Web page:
MEXICO CITY — MAC, which sells four lipsticks a minute in Latin America, plans to operate more than 220 doors by 2018 and grow 40 percent this year amid an ambitious expansion, the region’s vice president Victor Gomez told WWD.
“We are having an excellent year,” he said. “We have accelerated new-door openings in third cities and implemented strategies that have worked very well.”
For its 2014 fiscal year ending June 30, the Estée Lauder-owned brand opened stores in Manaus in Brazil’s jungle as well as in Uberlandia. In Mexico, it set up shop in third cities such as Oaxaca and Los Mochis while Chilean cities Antofagasta and Iquique also saw new counters.
Sales in those fledgling markets jumped 30 percent above targets, especially in Manaus where they were particularly robust, Gomez said.
Despite slumping economic growth in Brazil and Mexico, MAC remains bullish on Latin America, where it plans to open more than 20 doors this year and a similar amount annually until 2018, Gomez revealed.
Most openings will be in second and third cities in top markets Brazil, Mexico and Chile, though the brand hopes to eventually reach all of the region’s main markets.
It hopes to enter Ecuador in the near term, and it is also eyeing Bolivia and Central America (sources say Honduras and Nicaragua are on the map) as other medium- to longer-term possibilities to deepen its foothold beyond other large markets such as Colombia and Peru. Last year, MAC entered Uruguay and Paraguay and will finish this year with 152 Latin American doors in 13 markets.
Gomez said MAC is also rolling out a new store concept called Fashion Centric aimed at fashionistas with the first shop expected to open in El Palacio de Hierro’s revamped department store in Mexico City’s posh Polanco district next year. It will also introduce a São Paulo freestanding format then.
E-commerce is also in the cards with the Mexican operation expected to launch the service in coming months, Gomez said.
Of this year’s doors, 10 were freestanding shops and 15 shop-in-shops in El Palacio and in rival Liverpool, where the brand has focused its multiretailer expansion.
Brazil was the site of a higher percentage of freestanding outlets, though MAC does operate counters in multibranded perfumeries and airport duty-free shops.
Despite the expansion, this year’s trading looks less buoyant.
Gomez expects 2015 fiscal sales will rise at a rate of 20 to 30 percent.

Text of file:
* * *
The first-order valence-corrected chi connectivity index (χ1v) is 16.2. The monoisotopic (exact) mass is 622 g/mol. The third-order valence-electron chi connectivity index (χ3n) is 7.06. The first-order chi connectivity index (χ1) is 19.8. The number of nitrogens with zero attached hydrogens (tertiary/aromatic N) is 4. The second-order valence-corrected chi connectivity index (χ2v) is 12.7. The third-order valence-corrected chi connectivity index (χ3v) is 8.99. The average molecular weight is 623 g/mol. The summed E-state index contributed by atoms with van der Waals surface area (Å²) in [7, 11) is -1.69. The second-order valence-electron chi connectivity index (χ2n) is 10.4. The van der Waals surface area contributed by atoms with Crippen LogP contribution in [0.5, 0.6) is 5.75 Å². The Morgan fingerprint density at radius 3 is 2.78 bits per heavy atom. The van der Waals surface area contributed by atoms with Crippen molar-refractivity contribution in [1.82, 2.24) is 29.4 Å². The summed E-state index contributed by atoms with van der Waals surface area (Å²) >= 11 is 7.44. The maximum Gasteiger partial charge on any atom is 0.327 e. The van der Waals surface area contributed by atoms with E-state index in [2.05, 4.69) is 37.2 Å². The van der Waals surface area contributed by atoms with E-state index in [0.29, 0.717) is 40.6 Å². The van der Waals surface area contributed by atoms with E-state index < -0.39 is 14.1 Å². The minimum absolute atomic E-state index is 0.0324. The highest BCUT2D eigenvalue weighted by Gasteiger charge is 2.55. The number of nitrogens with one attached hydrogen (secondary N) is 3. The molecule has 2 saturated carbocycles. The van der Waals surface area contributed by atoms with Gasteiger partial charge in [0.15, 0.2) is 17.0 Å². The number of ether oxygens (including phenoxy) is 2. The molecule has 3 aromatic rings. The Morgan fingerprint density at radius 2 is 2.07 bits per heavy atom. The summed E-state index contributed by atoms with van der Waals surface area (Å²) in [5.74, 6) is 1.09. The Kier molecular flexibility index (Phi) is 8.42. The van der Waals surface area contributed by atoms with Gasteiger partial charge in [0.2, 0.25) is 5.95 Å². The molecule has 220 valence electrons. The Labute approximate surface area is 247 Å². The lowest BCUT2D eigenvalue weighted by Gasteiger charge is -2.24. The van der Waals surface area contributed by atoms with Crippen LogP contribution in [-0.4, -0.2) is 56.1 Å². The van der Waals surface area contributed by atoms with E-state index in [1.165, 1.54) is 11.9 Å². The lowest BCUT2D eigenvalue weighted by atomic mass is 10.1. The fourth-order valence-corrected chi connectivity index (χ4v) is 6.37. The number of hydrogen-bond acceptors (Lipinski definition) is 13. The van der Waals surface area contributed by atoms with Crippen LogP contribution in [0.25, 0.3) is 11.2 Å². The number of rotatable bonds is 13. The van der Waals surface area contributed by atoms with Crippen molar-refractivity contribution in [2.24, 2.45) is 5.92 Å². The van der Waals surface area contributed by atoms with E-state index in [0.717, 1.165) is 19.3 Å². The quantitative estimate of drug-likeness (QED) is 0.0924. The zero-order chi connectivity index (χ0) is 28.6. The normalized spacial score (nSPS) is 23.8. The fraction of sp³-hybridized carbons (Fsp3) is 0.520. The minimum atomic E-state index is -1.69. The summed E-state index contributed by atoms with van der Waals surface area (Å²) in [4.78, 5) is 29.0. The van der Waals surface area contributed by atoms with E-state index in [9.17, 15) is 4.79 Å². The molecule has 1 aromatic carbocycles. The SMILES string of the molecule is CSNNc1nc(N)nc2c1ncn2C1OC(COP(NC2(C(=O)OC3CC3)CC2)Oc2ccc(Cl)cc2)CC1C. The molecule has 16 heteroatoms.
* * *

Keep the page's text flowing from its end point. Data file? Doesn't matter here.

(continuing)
The company will also have to fend off other aggressive competitors such as Brazil’s O Boticário and L’Oréal, which are rushing to win consumers’ hearts.
To boost its fortunes and thwart rivals, MAC will lift spending to train sales staff (an activity which took 6,500 hours this year, double the 2013 levels) as well as in marketing, the bulk of which goes to makeup artists’ promotional events and diverse cultural outings. In 2014, such activities saw spending leap 25 percent as the firm was the official makeup brand for 40 shows in São Paulo Fashion Week and participated in 20 Mexican fashion events, notably a Carolina Herrera show last autumn.
MAC will continue to stand apart through celebrity endorsements, Gomez said. He added that of the 90 Brazilian personalities who endorse the line, some are soap opera starlets who use the products. It also does global celebrity collaborations, with the latest iterations featuring a partnership with Brazilian makeup artist and blogger Julia Petit and a similar global collection with Brazilian fashion designer Pedro Lourenço last year.
Like others, the company is also jumping into the social media circuit where followers have grown as much 25 percent year-on-year to 1 million. Underscoring Latin America’s importance for its business, Brazil and Mexico boast the largest followers after the U.S.
Good business strategies will also be paramount.
“Every day, our brand demands are bigger,” Gomez said. “We have to evolve with the consumer. We are constantly defining strategies and working to have the best retail locations. We are also looking to do the best training, offer new professional services and store formats.”
MAC will also maintain its “all races, sexes and ages” marketing slogan to draw consumers to its shops. The motto has helped the brand attract multiethnic consumers who have taken well to a broader color palette than more mainstream brands.
Gomez said Latin America is MAC’s fastest-growing emerging market, accounting for as much as 8 percent of global trade. Brazil is the firm’s number-four market, though when counting Brazilians traveling abroad, it is number two. Mexico ranks in the top 10.
MAC hopes to lead the region’s prestige beauty market next year, extending its stronghold beyond high-end makeup to skin care and other categories, Gomez said. Currently, it has 51 percent of the region’s prestige market.